Earlier this month we blogged about Harvard Professors Gary King and Stuart Shieber providing advice to graduate students about open access, dissertations, and journal publishing. We also mentioned some of the great initiatives that facilitate open access publishing in the statistics community, like the Journal of Statistical Software (JSS), The R Journal and arxiv.org.
The importance of open access publishing is increasingly recognized by students, faculty and scholars in statistics. Perhaps less well understood is how such open access resources are managed and sustained. JSS for example is home to an impressive editorial board and peer review community, publishing many articles, reviews and software packages every month. It has grown rapidly into an invaluable resource for the statistical software community, which is confirmed by the highest TR impact factor of all journals in statistics and probability. Yet JSS is completely free: all material is publicly accessible, and it does not charge any author fees either as many commercial “open access” journals do. If you have ever submitted a paper to JSS, you might have gotten a glimpse of the work that goes into the editorial process, organizing peer review, communications, styling, website maintenance, etc. So who is pushing all of this? Well… as it currently stands things highly depend on volunteers. In particular a few individuals who over the last years have invested an unimaginable amount of time, energy and more to get the journal where it is today.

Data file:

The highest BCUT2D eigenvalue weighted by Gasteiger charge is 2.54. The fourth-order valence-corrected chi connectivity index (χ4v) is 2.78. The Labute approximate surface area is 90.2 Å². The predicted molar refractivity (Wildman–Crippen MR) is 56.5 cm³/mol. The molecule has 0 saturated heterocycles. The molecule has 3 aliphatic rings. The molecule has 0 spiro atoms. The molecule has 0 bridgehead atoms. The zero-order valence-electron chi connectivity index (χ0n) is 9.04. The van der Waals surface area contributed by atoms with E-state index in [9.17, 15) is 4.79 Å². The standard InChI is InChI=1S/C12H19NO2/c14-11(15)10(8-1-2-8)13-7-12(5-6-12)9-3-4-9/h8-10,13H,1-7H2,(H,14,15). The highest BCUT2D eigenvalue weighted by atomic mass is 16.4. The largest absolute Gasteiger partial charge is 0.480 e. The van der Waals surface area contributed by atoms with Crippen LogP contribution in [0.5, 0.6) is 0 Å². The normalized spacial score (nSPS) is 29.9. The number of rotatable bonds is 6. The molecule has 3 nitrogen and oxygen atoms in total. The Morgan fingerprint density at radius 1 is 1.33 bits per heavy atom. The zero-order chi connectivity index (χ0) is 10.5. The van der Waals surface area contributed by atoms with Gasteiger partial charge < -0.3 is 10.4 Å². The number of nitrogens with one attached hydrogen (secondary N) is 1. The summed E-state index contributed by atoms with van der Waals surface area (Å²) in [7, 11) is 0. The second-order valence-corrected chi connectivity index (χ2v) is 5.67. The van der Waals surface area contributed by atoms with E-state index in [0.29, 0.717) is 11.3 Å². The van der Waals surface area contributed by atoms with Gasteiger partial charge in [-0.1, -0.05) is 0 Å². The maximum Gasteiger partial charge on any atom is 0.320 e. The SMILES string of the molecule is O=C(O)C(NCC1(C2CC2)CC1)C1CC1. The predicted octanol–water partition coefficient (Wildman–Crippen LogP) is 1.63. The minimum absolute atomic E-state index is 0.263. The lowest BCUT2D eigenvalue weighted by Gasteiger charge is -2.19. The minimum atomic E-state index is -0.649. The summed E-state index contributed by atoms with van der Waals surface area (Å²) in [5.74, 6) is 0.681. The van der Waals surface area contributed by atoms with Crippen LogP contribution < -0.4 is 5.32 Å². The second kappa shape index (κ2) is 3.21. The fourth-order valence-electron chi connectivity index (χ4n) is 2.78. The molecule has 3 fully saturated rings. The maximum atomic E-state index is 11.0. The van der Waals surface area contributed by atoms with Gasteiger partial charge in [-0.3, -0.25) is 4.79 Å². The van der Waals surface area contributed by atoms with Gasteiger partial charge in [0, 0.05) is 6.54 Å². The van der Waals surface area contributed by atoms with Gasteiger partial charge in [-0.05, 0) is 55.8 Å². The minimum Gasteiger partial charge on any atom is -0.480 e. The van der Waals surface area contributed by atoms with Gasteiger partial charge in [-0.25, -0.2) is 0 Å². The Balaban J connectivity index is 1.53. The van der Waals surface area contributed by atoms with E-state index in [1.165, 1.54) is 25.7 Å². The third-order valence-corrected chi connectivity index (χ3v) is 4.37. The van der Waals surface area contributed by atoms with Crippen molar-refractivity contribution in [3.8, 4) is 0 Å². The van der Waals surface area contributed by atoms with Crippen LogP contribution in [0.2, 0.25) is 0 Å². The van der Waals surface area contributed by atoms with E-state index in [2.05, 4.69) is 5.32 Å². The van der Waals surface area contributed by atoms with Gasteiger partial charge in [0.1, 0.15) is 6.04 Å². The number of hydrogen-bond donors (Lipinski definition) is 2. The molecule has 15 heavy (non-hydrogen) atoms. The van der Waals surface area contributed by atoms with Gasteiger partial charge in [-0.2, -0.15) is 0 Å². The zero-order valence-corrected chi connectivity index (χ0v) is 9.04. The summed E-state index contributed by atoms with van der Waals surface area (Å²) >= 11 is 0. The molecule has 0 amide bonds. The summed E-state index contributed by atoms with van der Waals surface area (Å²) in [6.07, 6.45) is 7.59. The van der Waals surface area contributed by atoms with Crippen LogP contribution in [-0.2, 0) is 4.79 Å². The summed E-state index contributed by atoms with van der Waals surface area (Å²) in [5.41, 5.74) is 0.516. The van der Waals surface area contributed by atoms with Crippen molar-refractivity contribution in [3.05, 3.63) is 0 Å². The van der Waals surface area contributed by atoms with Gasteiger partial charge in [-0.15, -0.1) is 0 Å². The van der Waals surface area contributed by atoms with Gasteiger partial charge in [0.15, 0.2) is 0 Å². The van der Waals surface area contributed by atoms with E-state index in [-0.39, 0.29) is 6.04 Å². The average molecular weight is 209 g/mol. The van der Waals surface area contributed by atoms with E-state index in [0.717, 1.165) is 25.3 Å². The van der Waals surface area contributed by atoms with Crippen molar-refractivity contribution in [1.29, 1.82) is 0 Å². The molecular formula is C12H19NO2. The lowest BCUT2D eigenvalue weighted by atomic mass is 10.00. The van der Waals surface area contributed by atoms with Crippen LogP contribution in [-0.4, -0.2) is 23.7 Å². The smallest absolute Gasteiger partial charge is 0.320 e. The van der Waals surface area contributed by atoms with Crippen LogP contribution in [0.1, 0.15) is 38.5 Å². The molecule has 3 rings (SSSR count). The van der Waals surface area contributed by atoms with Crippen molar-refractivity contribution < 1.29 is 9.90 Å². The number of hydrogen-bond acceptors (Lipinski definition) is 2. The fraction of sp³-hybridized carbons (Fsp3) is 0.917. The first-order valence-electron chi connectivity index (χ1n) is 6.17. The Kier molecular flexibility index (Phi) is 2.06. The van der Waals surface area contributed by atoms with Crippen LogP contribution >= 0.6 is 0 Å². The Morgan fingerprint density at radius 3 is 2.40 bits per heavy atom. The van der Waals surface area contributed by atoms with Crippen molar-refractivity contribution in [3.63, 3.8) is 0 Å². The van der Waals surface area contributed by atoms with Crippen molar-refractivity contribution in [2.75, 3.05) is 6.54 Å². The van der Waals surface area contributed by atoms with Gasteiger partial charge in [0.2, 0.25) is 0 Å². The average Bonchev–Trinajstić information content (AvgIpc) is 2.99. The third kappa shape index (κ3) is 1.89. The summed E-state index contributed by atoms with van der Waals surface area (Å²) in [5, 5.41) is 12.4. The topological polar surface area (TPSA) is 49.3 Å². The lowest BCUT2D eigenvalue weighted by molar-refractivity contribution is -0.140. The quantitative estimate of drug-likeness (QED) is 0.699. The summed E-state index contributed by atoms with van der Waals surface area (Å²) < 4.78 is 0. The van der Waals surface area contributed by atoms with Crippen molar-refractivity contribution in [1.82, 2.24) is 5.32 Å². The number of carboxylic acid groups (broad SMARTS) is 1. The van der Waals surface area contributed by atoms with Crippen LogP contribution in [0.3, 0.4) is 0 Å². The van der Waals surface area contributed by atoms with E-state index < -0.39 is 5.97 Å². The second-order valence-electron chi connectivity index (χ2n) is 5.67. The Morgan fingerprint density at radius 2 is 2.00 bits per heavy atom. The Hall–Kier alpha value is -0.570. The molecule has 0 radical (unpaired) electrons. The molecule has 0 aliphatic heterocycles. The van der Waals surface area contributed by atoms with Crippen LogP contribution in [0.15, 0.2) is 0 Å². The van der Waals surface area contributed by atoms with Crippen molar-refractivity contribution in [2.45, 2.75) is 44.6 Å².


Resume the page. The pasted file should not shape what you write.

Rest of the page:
This week, Jan de Leeuw (Founder and Editor in Chief of JSS) announced a new initiative: The Foundation for Open Access Statistics. The mission of FOAS is to promote free software, open access publishing, and reproducible research in statistics. One immediate goal is to develop a more stable support structure for JSS to guarantee its continued existence and growth. Perhaps in the future, activities can be extended beyond JSS. Membership of FOAS is free, donations are appreciated. Readers of JSS are highly recommended to pay a visit to the FOAS website, and perhaps consider joining and/or making a contribution in one way or another. This can be the first step in shaping a more sustainable and scalable future for JSS. Thereby, the journal can continue to grow, and our community can stay a leader and role model in accessible, reproducible research.